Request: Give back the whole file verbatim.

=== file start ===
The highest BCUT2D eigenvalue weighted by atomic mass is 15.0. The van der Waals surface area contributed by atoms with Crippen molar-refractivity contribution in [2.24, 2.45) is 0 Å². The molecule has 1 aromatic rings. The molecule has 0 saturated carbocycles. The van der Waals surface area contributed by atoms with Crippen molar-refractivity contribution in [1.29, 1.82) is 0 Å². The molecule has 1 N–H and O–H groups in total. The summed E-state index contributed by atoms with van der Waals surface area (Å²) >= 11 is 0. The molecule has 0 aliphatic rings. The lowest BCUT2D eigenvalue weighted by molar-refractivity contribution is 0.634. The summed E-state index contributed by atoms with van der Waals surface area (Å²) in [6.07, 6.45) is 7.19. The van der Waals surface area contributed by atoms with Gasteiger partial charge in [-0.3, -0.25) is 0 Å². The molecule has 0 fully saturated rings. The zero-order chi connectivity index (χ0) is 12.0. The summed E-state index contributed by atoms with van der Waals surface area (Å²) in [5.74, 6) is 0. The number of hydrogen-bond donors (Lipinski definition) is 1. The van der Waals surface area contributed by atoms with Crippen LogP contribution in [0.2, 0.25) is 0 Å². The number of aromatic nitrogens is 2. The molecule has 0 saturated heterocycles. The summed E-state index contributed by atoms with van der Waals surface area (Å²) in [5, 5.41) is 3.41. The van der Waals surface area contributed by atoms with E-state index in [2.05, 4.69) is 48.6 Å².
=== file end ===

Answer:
The highest BCUT2D eigenvalue weighted by atomic mass is 15.0. The van der Waals surface area contributed by atoms with Crippen molar-refractivity contribution in [2.24, 2.45) is 0 Å². The molecule has 1 aromatic rings. The molecule has 0 saturated carbocycles. The van der Waals surface area contributed by atoms with Crippen molar-refractivity contribution in [1.29, 1.82) is 0 Å². The molecule has 1 N–H and O–H groups in total. The summed E-state index contributed by atoms with van der Waals surface area (Å²) >= 11 is 0. The molecule has 0 aliphatic rings. The lowest BCUT2D eigenvalue weighted by molar-refractivity contribution is 0.634. The summed E-state index contributed by atoms with van der Waals surface area (Å²) in [6.07, 6.45) is 7.19. The van der Waals surface area contributed by atoms with Gasteiger partial charge in [-0.3, -0.25) is 0 Å². The molecule has 0 fully saturated rings. The zero-order chi connectivity index (χ0) is 12.0. The summed E-state index contributed by atoms with van der Waals surface area (Å²) in [5.74, 6) is 0. The number of hydrogen-bond donors (Lipinski definition) is 1. The van der Waals surface area contributed by atoms with Crippen LogP contribution in [0.2, 0.25) is 0 Å². The number of aromatic nitrogens is 2. The molecule has 0 saturated heterocycles. The summed E-state index contributed by atoms with van der Waals surface area (Å²) in [5, 5.41) is 3.41. The van der Waals surface area contributed by atoms with E-state index in [2.05, 4.69) is 48.6 Å².